It’s true that worse than being middle class is expending your life attempting to become super wealthy and then failing completely. But losing your private jet does not rise to that level of failure.

It is clear that far greater regulation is needed in our financial sector. But I also believe that for the health of our society, we need to find a way to stop rewarding the ultimately socially useless skills of the typical Wall Street jackass. It is clear they don’t provide much of anything of value, and the cultural implications are also corrupting.


Roy Belmont 10.05.08 at 7:27 pm

“if you’re good at something, there’ll continue to be a role for you.”
Unless you’re retired, and old enough that things are starting to slow down, and you’re confronting the inevitable at the same time your financial nut turns into useless paper. Now you can just reconcile yourself to gruel and porridge three times a day at the refectory table down at the poor house, along with most of the rest of your contemporaries. Except there aren’t even poor houses anymore.
Possibly why cocaine and heroin use among the elderly is increasing.
There isn’t much qualitative difference between losing the private jet and losing the Escalade, is there? They’re both no more than status markers, both hanging like medallions around the necks of the ensorcelled, bling in a bad rap video.
Compassion for the despicable is a superior quality, it’s the active version of not thrilling with schadenfreude at the suffering of these wrong-living superdrones, as their card houses and Ponzi schemes come crashing back to earth.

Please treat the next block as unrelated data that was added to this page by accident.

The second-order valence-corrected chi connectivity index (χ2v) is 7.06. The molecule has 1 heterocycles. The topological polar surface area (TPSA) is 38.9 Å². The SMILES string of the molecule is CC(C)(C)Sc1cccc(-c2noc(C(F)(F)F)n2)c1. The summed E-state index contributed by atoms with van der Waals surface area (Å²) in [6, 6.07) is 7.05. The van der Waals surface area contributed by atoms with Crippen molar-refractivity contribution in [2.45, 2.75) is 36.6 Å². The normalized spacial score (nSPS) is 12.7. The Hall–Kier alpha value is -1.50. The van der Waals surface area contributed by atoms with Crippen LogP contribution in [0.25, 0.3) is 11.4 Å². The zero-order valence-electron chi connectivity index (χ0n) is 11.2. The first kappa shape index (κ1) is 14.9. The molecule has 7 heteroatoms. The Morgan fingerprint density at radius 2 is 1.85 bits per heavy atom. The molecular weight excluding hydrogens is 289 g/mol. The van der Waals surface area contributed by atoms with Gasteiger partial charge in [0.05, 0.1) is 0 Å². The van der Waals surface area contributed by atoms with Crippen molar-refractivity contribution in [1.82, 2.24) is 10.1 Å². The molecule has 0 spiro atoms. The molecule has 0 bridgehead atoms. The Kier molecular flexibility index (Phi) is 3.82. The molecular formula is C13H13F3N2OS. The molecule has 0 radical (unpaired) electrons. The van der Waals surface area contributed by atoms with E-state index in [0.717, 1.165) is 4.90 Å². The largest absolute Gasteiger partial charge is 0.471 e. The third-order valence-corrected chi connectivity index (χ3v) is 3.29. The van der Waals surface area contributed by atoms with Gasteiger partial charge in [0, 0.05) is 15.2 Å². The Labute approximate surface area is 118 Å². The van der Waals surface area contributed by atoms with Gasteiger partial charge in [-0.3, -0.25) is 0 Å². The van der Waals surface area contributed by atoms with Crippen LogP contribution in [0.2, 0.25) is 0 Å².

Matt McIrvin 10.05.08 at 9:04 pm

The thing is, though, the people in the class below Judith Warner are going to be hit much harder, if it turns into a real depression or something worse. You can always go lower until the role for you is “corpse”.

I confess I’ve never felt that loser-feeling she got from being around the Masters of the Universe. I remember when my fellow physics grad students were all becoming Wall Street quants in the late 90s, thinking mostly that they were being played for chumps. But I don’t live in New York.


clew 10.06.08 at 2:35 am

if you’re good at something, there’ll continue to be a role for you.

Once I built a railroad, made it run… Brother, can you spare a dime?


Alex 10.06.08 at 9:20 am

I remember that, during the ABN-AMRO takeover soap opera, there were people who said that their shareholders would never be satisfied with stock in a bank as boring and staid as Fortis…


Charlie 10.06.08 at 9:43 am

Sorry, that was harsher than I might have wanted. But since I find it hard to imagine any form of society which doesn’t have instrumental knowledge as a fundamental – a way of life based on picking fruit from trees excepted, perhaps – I’m tending to believe that skills will always have value. And I think this is something people can take reassurance from; and also something useful to keep in mind when there’s other people out there saying that it’ll all go to shit unless we do exactly what they say.

I realise also that any talk along these lines will be coloured by the unpleasant political rhetoric of the last twenty years or so.